two most important safety precautions in repair welding
operations are as follows:
Surfacing is a process in which a layer of some
special ferrous or nonferrous alloy is welded to the
1. CORED OR OTHERWISE ENCLOSED
surface of new or old parts. The purpose is to increase
SPACES MUST BE VENTED. If not vented, they will
their resistance to abrasion, impact, corrosion, and
vent themselves in a drastic manner--by exploding.
erosion, or to obtain other properties. Surfacing is also
Play safe by removing vent plugs or by drilling small
used to build up undersized or worn parts. In this latter
holes through which expanding gases may escape when
instance, the procedure restores the efficiency of
the part is heated.
pistons, guides, shafts, and other parts. The filler alloy
2. DON'T BREATHE ZINC FUMES. Provide
used for such jobs is the copper-base alloy used for
plenty of ventilation and wear a respirator when you're
braze welding. In fact, the technique is essentially the
working with brasses and bronzes, because they contain
same. A word of caution: COPPER-ZINC FILLER
up to 45 percent zinc.
METAL SHOULD NOT BE USED IF THE
WORKING TEMPERATURE OF THE BUILT-UP
A surfacing operation using a copper-base alloy
SURFACE EXCEEDS 500F. Steel parts subjected to
filler metal produces a relatively soft surface. Use other
high stress should be built up or resurfaced only once.
types of alloys to produce a surface that is corrosion-
Cast iron and copper-base alloys may be resurfaced as
and wear-resistant at relatively high temperatures. Two
often as necessary.
examples are facings for valve seats and disks used in
Figure 9-11 shows the principal steps used to build
high-pressure steam lines.
up a worn steel piston with copper-base alloy. For this
While many rods and electrodes are manufactured,
kind of job, Machinery Repairmen will cut the grooves
only a few meet Navy specifications. Be sure your filler
and machine the finished job to size. Your job is to apply
alloys are approved by the Naval Sea Systems
the surfacing alloy.
Command for the work you are doing.
Weld the rough-turned grooves first. Then, build up
Three types of hard-surfacing materials are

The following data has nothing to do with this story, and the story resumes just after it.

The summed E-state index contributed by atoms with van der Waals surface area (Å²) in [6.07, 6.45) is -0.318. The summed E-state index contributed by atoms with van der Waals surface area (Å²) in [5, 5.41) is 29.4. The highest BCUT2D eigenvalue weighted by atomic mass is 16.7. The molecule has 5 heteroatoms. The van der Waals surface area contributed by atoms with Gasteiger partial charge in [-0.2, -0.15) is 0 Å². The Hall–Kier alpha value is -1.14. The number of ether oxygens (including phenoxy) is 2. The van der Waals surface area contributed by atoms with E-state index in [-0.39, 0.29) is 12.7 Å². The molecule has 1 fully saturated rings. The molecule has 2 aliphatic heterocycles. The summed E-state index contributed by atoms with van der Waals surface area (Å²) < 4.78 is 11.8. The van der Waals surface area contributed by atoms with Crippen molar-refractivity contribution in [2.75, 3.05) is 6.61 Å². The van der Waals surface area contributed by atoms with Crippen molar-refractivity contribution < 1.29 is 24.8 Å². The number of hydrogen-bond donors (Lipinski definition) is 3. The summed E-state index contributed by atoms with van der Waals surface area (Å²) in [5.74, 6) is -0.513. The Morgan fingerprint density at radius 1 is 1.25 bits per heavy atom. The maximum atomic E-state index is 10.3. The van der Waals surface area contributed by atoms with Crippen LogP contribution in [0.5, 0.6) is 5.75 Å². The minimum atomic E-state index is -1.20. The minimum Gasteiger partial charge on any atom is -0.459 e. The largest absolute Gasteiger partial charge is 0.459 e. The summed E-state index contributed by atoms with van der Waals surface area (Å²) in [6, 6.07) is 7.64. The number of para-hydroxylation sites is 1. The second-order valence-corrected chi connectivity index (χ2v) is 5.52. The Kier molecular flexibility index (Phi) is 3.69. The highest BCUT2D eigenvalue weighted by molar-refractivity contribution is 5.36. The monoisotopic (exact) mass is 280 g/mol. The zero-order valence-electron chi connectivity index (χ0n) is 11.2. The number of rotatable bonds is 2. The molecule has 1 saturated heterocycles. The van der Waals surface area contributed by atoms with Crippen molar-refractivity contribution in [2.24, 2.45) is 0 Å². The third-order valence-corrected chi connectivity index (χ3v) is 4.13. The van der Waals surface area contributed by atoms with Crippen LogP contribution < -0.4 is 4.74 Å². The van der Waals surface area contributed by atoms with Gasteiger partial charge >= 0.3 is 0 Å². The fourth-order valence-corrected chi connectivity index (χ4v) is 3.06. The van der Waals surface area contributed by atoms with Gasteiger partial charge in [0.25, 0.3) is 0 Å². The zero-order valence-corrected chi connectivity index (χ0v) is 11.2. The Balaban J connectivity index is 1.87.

the surface with one, two, or three layers of bronze as
generally used in the Navy. They are chromium-cobalt,
required by the finished dimensions. When built-up
tungsten carbide, and iron-base alloys containing
repairs are made on cylindrical objects, the work should
manganese, chromium, carbon, nickel, and other
be set up to allow the surfacing operation to progress up
hardening elements. Of these, the chromium-cobalt
a slight incline of about 30. When building up a thick
(MIL-R-17131) alloy is probably the most important. It
surface, it's a good idea to do the job in several passes.
is used to repair disks and seats of high-pressure steam
On the first pass, concentrate on tinning. On the
system valves. At present, no electrodes meet the Naval
following passes, concentrate on good fusion between
Sea Systems Command specification for this purpose.
the layers of surfacing alloy. Use flux sparingly after the
Noncritical surfacing operations, that is, disks and seats
tinning pass or you'll wind up with a porous weld. The
of valves manufactured from material other than
carbon-molybdenum or chromium-molybdenum
steels, need different materials. A MIL-E-19141
electrode or a 46R3C oxyacetylene welding rod may be
used if a hard surface is required. For critical carbon or
c h r o m e - m o l y steel surfacing jobs, use a
chromium-cobalt rod applied with the oxyacetylene
Chromium-cobalt surfacing filler metal is an alloy
of about 60 percent cobalt, 30 percent chromium, 5
percent tungsten, and 5 percent other alloys, including
molybdenum and traces of iron. At room temperature
this alloy is about as hard as ferrous tool steels.
However, chromium-cobalt has the property to retain
its hardness at high temperatures. With the exception of
high-speed tool steels, common ferrous alloys do not
have this characteristic.
Surfacing alloys are usually applied so that the
Figure 9-11.--Surfacing a steel piston.
material forms a thin layer over the base metal to which